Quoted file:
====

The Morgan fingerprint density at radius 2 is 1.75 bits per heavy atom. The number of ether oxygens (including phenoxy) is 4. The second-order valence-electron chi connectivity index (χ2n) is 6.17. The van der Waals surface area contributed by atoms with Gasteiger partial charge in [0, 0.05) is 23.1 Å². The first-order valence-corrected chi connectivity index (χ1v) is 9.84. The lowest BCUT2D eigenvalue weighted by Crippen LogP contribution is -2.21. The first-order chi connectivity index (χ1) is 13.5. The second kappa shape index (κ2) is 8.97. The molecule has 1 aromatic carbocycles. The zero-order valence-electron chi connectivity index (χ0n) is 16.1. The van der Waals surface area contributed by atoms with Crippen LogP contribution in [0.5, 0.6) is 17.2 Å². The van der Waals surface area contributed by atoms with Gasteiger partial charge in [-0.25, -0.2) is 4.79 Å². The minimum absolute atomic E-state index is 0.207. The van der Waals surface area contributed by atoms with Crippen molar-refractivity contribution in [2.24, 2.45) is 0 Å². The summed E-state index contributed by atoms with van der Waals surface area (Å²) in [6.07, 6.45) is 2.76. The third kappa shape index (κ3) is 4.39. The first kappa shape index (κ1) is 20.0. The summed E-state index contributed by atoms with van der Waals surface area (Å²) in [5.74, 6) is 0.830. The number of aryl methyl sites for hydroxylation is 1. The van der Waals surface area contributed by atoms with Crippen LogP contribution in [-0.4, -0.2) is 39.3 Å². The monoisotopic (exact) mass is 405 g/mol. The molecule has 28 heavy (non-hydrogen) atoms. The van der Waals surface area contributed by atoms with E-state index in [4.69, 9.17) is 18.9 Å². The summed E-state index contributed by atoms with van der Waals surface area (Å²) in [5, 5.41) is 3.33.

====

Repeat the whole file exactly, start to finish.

The Morgan fingerprint density at radius 2 is 1.75 bits per heavy atom. The number of ether oxygens (including phenoxy) is 4. The second-order valence-electron chi connectivity index (χ2n) is 6.17. The van der Waals surface area contributed by atoms with Gasteiger partial charge in [0, 0.05) is 23.1 Å². The first-order valence-corrected chi connectivity index (χ1v) is 9.84. The lowest BCUT2D eigenvalue weighted by Crippen LogP contribution is -2.21. The first-order chi connectivity index (χ1) is 13.5. The second kappa shape index (κ2) is 8.97. The molecule has 1 aromatic carbocycles. The zero-order valence-electron chi connectivity index (χ0n) is 16.1. The van der Waals surface area contributed by atoms with Crippen LogP contribution in [0.5, 0.6) is 17.2 Å². The van der Waals surface area contributed by atoms with Gasteiger partial charge in [-0.25, -0.2) is 4.79 Å². The minimum absolute atomic E-state index is 0.207. The van der Waals surface area contributed by atoms with Crippen molar-refractivity contribution in [2.24, 2.45) is 0 Å². The summed E-state index contributed by atoms with van der Waals surface area (Å²) in [6.07, 6.45) is 2.76. The third kappa shape index (κ3) is 4.39. The first kappa shape index (κ1) is 20.0. The summed E-state index contributed by atoms with van der Waals surface area (Å²) in [5.74, 6) is 0.830. The number of aryl methyl sites for hydroxylation is 1. The van der Waals surface area contributed by atoms with Crippen LogP contribution in [-0.4, -0.2) is 39.3 Å². The monoisotopic (exact) mass is 405 g/mol. The molecule has 28 heavy (non-hydrogen) atoms. The van der Waals surface area contributed by atoms with E-state index in [4.69, 9.17) is 18.9 Å². The summed E-state index contributed by atoms with van der Waals surface area (Å²) in [5, 5.41) is 3.33.